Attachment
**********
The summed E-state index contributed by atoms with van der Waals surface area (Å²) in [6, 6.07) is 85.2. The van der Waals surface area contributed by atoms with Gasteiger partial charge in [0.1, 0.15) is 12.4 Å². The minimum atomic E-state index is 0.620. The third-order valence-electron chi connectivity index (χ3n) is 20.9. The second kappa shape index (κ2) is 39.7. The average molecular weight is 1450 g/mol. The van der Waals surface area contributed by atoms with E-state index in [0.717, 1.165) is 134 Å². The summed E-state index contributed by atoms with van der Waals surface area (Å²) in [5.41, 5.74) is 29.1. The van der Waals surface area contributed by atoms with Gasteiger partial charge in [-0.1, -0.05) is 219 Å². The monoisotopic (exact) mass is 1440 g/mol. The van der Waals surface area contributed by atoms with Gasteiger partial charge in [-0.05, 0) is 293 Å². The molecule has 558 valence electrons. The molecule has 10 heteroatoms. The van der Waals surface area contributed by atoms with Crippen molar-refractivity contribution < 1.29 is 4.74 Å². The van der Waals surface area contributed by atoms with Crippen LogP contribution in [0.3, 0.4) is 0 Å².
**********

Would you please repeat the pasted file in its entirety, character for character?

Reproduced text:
The summed E-state index contributed by atoms with van der Waals surface area (Å²) in [6, 6.07) is 85.2. The van der Waals surface area contributed by atoms with Gasteiger partial charge in [0.1, 0.15) is 12.4 Å². The minimum atomic E-state index is 0.620. The third-order valence-electron chi connectivity index (χ3n) is 20.9. The second kappa shape index (κ2) is 39.7. The average molecular weight is 1450 g/mol. The van der Waals surface area contributed by atoms with E-state index in [0.717, 1.165) is 134 Å². The summed E-state index contributed by atoms with van der Waals surface area (Å²) in [5.41, 5.74) is 29.1. The van der Waals surface area contributed by atoms with Gasteiger partial charge in [-0.1, -0.05) is 219 Å². The monoisotopic (exact) mass is 1440 g/mol. The van der Waals surface area contributed by atoms with Gasteiger partial charge in [-0.05, 0) is 293 Å². The molecule has 558 valence electrons. The molecule has 10 heteroatoms. The van der Waals surface area contributed by atoms with Crippen molar-refractivity contribution < 1.29 is 4.74 Å². The van der Waals surface area contributed by atoms with Crippen LogP contribution in [0.3, 0.4) is 0 Å².